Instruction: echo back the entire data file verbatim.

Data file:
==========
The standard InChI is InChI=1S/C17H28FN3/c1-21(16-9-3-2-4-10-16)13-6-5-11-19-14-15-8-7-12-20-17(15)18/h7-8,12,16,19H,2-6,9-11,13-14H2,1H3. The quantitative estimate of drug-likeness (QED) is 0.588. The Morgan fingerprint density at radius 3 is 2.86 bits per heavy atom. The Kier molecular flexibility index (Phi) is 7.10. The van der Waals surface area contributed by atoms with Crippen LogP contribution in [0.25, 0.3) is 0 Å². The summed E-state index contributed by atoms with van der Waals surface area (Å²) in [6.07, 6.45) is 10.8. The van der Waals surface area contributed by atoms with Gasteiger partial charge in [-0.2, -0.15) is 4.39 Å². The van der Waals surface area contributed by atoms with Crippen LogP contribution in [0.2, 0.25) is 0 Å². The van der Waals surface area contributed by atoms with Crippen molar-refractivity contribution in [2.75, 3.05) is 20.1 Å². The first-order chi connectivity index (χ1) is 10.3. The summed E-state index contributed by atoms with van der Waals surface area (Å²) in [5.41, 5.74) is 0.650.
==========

The standard InChI is InChI=1S/C17H28FN3/c1-21(16-9-3-2-4-10-16)13-6-5-11-19-14-15-8-7-12-20-17(15)18/h7-8,12,16,19H,2-6,9-11,13-14H2,1H3. The quantitative estimate of drug-likeness (QED) is 0.588. The Morgan fingerprint density at radius 3 is 2.86 bits per heavy atom. The Kier molecular flexibility index (Phi) is 7.10. The van der Waals surface area contributed by atoms with Crippen LogP contribution in [0.25, 0.3) is 0 Å². The summed E-state index contributed by atoms with van der Waals surface area (Å²) in [6.07, 6.45) is 10.8. The van der Waals surface area contributed by atoms with Gasteiger partial charge in [-0.2, -0.15) is 4.39 Å². The van der Waals surface area contributed by atoms with Crippen LogP contribution in [0.2, 0.25) is 0 Å². The van der Waals surface area contributed by atoms with Crippen molar-refractivity contribution in [2.75, 3.05) is 20.1 Å². The first-order chi connectivity index (χ1) is 10.3. The summed E-state index contributed by atoms with van der Waals surface area (Å²) in [5.41, 5.74) is 0.650.